Acacia berlandieri / Senegalia berlandieri is a shrub native to the Southwestern United States and northeast Mexico. This species belongs to the wattles (Mimosoideae) subfamily of the legumes (Fabaceae) family. Acacia berlandieri can grow to a height a little over 15 feet. It produces white spherical blossoms between February and April. Acacia berlandieri goes by the common names Berlandier Acacia, Guajillo Acacia, guajillo, huajillo.
Acacia berlandieri contains over 30 alkaloids and has been known to cause toxic reactions in domestic animals such as goats. Since Acacia berlandieri is toxic to livestock, this species should not be used for fodder or forage. Most of the alkaloids are concentrated in the foliage. The total alkaloid content in dried leaves has been reported to be in the range 0.28-0.66%. Dr. Alexander Shulgin has performed research on this plant and its alkaloids.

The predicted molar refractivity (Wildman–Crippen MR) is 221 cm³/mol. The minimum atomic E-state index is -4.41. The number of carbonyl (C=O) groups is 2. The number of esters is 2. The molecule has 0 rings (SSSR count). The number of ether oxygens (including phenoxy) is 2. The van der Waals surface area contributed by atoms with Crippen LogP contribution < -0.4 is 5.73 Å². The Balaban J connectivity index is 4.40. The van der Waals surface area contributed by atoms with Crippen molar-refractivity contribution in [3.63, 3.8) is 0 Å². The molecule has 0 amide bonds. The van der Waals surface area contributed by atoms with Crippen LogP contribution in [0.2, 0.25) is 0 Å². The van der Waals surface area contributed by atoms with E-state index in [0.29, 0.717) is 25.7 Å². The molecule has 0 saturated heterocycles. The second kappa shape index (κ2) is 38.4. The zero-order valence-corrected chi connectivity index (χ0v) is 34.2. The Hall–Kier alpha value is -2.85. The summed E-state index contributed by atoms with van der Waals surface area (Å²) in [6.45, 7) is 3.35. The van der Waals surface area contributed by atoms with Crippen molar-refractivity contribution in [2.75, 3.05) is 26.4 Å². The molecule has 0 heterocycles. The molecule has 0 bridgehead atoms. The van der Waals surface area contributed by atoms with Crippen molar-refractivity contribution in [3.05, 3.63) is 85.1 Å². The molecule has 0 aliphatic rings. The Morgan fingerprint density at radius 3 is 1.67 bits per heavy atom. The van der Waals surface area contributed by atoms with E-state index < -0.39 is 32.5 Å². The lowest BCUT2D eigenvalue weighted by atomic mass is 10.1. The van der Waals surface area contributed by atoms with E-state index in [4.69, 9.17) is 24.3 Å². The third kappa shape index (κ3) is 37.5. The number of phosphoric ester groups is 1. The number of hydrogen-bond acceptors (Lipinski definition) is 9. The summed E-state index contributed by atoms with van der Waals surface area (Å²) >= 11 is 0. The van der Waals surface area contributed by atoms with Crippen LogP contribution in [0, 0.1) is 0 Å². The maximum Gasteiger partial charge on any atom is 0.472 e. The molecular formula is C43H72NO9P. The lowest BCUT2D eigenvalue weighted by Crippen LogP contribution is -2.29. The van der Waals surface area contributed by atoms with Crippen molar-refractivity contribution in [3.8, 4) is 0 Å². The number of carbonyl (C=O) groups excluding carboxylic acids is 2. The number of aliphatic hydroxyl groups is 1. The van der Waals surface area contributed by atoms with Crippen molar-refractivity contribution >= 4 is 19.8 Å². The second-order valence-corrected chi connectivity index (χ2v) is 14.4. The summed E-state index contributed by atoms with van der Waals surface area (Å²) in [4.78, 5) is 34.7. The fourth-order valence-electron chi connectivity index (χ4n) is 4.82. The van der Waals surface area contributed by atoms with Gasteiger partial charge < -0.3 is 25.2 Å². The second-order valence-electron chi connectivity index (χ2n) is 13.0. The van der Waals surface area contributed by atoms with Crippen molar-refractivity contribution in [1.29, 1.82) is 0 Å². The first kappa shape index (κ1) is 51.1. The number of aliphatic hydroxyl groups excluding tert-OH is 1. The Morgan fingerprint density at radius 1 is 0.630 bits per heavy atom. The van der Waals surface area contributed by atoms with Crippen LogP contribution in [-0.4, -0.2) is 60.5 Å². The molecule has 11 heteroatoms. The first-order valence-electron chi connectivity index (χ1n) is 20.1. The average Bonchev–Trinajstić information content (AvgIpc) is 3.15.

Acacia berlandieri is a very important honey-plant in dry arid regions such as Uvalde, Texas. The species only needs a scanty amount of water early in the season to survive. Honeybees use the flowers of Acacia berlandieri to produce beautiful clear honey. Beekeepers love the large yields of water clear water that their honeybees produce from this species.